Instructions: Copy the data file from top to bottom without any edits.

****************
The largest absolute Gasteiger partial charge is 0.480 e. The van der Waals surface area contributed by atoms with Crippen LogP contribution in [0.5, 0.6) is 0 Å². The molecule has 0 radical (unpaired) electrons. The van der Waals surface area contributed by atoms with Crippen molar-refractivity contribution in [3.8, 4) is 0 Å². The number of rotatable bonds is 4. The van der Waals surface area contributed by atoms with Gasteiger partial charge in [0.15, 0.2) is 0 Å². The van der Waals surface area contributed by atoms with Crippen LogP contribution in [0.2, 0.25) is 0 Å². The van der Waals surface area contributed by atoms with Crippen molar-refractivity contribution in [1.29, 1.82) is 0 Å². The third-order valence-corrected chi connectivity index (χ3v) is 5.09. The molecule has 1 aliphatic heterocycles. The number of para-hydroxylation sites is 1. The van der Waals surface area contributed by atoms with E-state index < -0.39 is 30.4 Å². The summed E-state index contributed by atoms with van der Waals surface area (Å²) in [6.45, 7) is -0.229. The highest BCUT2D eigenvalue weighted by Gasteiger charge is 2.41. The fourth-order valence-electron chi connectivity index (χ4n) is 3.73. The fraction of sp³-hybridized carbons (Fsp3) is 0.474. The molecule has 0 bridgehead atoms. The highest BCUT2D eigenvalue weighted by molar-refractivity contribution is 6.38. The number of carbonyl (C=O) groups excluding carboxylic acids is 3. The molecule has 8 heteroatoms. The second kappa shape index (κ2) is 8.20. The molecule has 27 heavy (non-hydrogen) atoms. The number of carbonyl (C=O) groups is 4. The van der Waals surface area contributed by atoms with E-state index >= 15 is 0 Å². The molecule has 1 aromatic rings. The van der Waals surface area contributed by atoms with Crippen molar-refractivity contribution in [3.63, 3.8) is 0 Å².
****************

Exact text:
The largest absolute Gasteiger partial charge is 0.480 e. The van der Waals surface area contributed by atoms with Crippen LogP contribution in [0.5, 0.6) is 0 Å². The molecule has 0 radical (unpaired) electrons. The van der Waals surface area contributed by atoms with Crippen molar-refractivity contribution in [3.8, 4) is 0 Å². The number of rotatable bonds is 4. The van der Waals surface area contributed by atoms with Gasteiger partial charge in [0.15, 0.2) is 0 Å². The van der Waals surface area contributed by atoms with Crippen LogP contribution in [0.2, 0.25) is 0 Å². The van der Waals surface area contributed by atoms with Crippen molar-refractivity contribution in [1.29, 1.82) is 0 Å². The third-order valence-corrected chi connectivity index (χ3v) is 5.09. The molecule has 1 aliphatic heterocycles. The number of para-hydroxylation sites is 1. The van der Waals surface area contributed by atoms with E-state index < -0.39 is 30.4 Å². The summed E-state index contributed by atoms with van der Waals surface area (Å²) in [6.45, 7) is -0.229. The highest BCUT2D eigenvalue weighted by Gasteiger charge is 2.41. The fourth-order valence-electron chi connectivity index (χ4n) is 3.73. The fraction of sp³-hybridized carbons (Fsp3) is 0.474. The molecule has 0 bridgehead atoms. The highest BCUT2D eigenvalue weighted by molar-refractivity contribution is 6.38. The number of carbonyl (C=O) groups excluding carboxylic acids is 3. The molecule has 8 heteroatoms. The second kappa shape index (κ2) is 8.20. The molecule has 27 heavy (non-hydrogen) atoms. The number of carbonyl (C=O) groups is 4. The van der Waals surface area contributed by atoms with E-state index >= 15 is 0 Å². The molecule has 1 aromatic rings. The van der Waals surface area contributed by atoms with Crippen molar-refractivity contribution in [3.63, 3.8) is 0 Å².